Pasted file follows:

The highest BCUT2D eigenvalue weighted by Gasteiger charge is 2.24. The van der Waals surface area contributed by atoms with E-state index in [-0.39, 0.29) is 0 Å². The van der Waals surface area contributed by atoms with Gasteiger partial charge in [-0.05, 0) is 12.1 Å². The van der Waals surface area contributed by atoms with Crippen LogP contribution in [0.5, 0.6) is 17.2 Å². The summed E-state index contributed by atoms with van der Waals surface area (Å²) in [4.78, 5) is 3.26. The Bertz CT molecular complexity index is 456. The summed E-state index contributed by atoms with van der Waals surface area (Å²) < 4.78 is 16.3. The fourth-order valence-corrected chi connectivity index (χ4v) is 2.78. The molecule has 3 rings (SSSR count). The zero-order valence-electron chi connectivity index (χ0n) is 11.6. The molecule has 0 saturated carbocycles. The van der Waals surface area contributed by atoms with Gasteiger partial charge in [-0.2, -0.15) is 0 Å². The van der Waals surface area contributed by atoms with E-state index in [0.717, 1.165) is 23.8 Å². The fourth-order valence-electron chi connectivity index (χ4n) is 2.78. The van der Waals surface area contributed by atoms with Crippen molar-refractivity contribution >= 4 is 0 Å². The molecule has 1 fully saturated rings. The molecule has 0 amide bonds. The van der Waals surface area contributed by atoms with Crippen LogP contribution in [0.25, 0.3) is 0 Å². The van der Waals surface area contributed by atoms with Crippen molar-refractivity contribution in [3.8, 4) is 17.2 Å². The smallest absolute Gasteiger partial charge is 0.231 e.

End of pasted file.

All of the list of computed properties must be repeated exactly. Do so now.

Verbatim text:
The highest BCUT2D eigenvalue weighted by Gasteiger charge is 2.24. The van der Waals surface area contributed by atoms with E-state index in [-0.39, 0.29) is 0 Å². The van der Waals surface area contributed by atoms with Gasteiger partial charge in [-0.05, 0) is 12.1 Å². The van der Waals surface area contributed by atoms with Crippen LogP contribution in [0.5, 0.6) is 17.2 Å². The summed E-state index contributed by atoms with van der Waals surface area (Å²) in [4.78, 5) is 3.26. The Bertz CT molecular complexity index is 456. The summed E-state index contributed by atoms with van der Waals surface area (Å²) < 4.78 is 16.3. The fourth-order valence-corrected chi connectivity index (χ4v) is 2.78. The molecule has 3 rings (SSSR count). The zero-order valence-electron chi connectivity index (χ0n) is 11.6. The molecule has 0 saturated carbocycles. The van der Waals surface area contributed by atoms with Gasteiger partial charge in [-0.2, -0.15) is 0 Å². The van der Waals surface area contributed by atoms with E-state index in [0.717, 1.165) is 23.8 Å². The fourth-order valence-electron chi connectivity index (χ4n) is 2.78. The van der Waals surface area contributed by atoms with Crippen molar-refractivity contribution >= 4 is 0 Å². The molecule has 1 fully saturated rings. The molecule has 0 amide bonds. The van der Waals surface area contributed by atoms with Crippen LogP contribution in [0.25, 0.3) is 0 Å². The van der Waals surface area contributed by atoms with Crippen molar-refractivity contribution in [3.8, 4) is 17.2 Å². The smallest absolute Gasteiger partial charge is 0.231 e.